I’m not trying to tell you what to do | Mark’s Remarks


Now that I have three children who are adults, or painfully close, there are a lot of things I’m realizing about parenting. A lot of things.

One of the things I’m also realizing is that I was born in a weird time. The generation before us was hard-working, practical and solid. Yet, the generation coming up was a little more free-thinking, carefree and possibly more laid back.  

So, those of us who grew up in the 1970s and 1980s may feel torn between two worlds.

I had a person tell me once that I was the type of person who liked things a certain way, yet it was also evident I had the urge to “color outside the lines,” too. That’s pretty accurate.  

This has carried over into my parenting. There are plenty of times in the lives of my children that I have given them advice that they didn’t want to receive or told them things that they rejected. When I’d catch myself doing it, I could sometimes step back and let them go on their way – sort of like when I taught them to ride a bike and knew they’d fall. Or maybe they’d ride on and do just fine. It was a gamble.

My oldest son is in a season of life where he’s finding his niche in the world. He’s young, married and without kids at this point.  He’s a creative person who sometimes has his head in different directions, but is also concrete in his thinking and solid at what he believes in.

The cool thing about our relationship is that we are able to be more like friends than parent and child these days. It’s a little easier for us to talk about life and the choices we make. Maybe he trusts us a little more.

Finding his niche has been a journey and a period of exploration. This is still going on. He’s been able to explore some options and has learned some lessons.  He’s also kept a level head about himself, prayed and depended on counsel and advice from others besides his parents.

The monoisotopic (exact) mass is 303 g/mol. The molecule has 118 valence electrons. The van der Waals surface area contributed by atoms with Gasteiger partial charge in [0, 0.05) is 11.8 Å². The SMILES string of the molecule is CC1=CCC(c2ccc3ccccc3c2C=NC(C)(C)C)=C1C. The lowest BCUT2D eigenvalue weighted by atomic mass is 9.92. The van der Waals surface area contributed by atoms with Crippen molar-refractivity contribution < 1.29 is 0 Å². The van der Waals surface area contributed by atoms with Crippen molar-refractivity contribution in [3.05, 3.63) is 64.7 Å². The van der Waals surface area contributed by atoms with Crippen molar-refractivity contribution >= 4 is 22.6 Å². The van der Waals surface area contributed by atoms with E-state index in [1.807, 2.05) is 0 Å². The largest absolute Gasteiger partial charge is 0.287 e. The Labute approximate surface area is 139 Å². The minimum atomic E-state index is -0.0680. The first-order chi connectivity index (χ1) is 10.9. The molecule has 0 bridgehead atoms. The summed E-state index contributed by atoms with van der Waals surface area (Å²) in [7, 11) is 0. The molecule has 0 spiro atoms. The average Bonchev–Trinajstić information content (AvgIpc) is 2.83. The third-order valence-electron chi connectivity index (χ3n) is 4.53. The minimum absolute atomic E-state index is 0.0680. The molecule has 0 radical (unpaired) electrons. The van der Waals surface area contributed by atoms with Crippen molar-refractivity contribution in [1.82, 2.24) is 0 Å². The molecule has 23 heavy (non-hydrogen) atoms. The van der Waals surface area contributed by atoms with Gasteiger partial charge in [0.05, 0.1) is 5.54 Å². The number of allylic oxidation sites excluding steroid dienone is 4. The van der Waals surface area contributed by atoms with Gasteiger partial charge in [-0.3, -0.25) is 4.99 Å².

Moving jobs, taking chances, and going on a journey make certain people very nervous. I can’t always tell you I’m at peace about the choices my kids make, but I am thankfully calmer about it than I thought I’d be. 

My practical side wants my children to find careers and situations that are safe, solid and dependable. I want them to be taken care of and, well, safe. I said that already, didn’t I?

But the adventurous, freer-thinking person born in the late 1960s wants to encourage my children to throw caution to wind and explore. Take chances, take risks. Fail if you must!  Keep going. Find where you fit and do what you love. Keep your balance.  Keep pedaling. Enjoy the ride.

I mean, I certainly don’t want my kids to be stuck in a job that they aren’t excited about – especially now while things are just starting out.  I want them to be able to share their talents and have some amount of passion about what they do.  

When my kids come to me with an issue, I can honestly say I try to provide a safe place for them to share.  I am not rude or judgmental. I don’t use the words “Well here’s what I would do.” 

I want my kids to keep coming back. If I start ramrodding them around and trying to tell them what to do all the time, they will eventually stop coming to me with anything.  

I always have to provide a disclaimer. I’m not telling you how I behave to show you what a great parent I am. Thankfully, I’ve just had enough experiences and also I believe, guidance from God, to just listen and respond the way my kids need me to respond. Good for me! Right?

As parents, we have to provide that unconditional environment. It’s really not easy. We may say things to our kids to make them think we will always support, no matter what. But, it’s also very easy to imply things and to get across to our kids that there are certain things they can do that will cause us to add additional stars to their crowns. That’s not good.

We gotta keep ourselves in check.

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